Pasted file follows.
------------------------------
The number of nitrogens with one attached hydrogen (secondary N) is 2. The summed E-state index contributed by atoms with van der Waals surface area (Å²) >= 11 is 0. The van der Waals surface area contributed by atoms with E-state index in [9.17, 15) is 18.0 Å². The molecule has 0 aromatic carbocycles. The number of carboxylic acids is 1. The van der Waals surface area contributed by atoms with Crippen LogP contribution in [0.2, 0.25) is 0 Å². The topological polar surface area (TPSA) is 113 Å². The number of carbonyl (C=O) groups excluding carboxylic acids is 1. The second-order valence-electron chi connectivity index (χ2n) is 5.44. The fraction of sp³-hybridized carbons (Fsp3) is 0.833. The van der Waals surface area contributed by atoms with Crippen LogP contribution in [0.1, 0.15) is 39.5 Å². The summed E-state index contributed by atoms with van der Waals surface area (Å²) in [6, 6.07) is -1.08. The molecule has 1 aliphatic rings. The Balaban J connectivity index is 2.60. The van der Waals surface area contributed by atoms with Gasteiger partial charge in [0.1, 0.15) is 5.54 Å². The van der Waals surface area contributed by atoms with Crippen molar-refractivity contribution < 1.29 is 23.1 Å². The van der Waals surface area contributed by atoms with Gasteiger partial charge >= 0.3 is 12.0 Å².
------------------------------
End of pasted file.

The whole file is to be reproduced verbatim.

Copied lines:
The number of nitrogens with one attached hydrogen (secondary N) is 2. The summed E-state index contributed by atoms with van der Waals surface area (Å²) >= 11 is 0. The van der Waals surface area contributed by atoms with E-state index in [9.17, 15) is 18.0 Å². The molecule has 0 aromatic carbocycles. The number of carboxylic acids is 1. The van der Waals surface area contributed by atoms with Crippen LogP contribution in [0.2, 0.25) is 0 Å². The topological polar surface area (TPSA) is 113 Å². The number of carbonyl (C=O) groups excluding carboxylic acids is 1. The second-order valence-electron chi connectivity index (χ2n) is 5.44. The fraction of sp³-hybridized carbons (Fsp3) is 0.833. The van der Waals surface area contributed by atoms with Crippen LogP contribution in [0.1, 0.15) is 39.5 Å². The summed E-state index contributed by atoms with van der Waals surface area (Å²) in [6, 6.07) is -1.08. The molecule has 1 aliphatic rings. The Balaban J connectivity index is 2.60. The van der Waals surface area contributed by atoms with Gasteiger partial charge in [0.1, 0.15) is 5.54 Å². The van der Waals surface area contributed by atoms with Crippen molar-refractivity contribution < 1.29 is 23.1 Å². The van der Waals surface area contributed by atoms with Gasteiger partial charge >= 0.3 is 12.0 Å².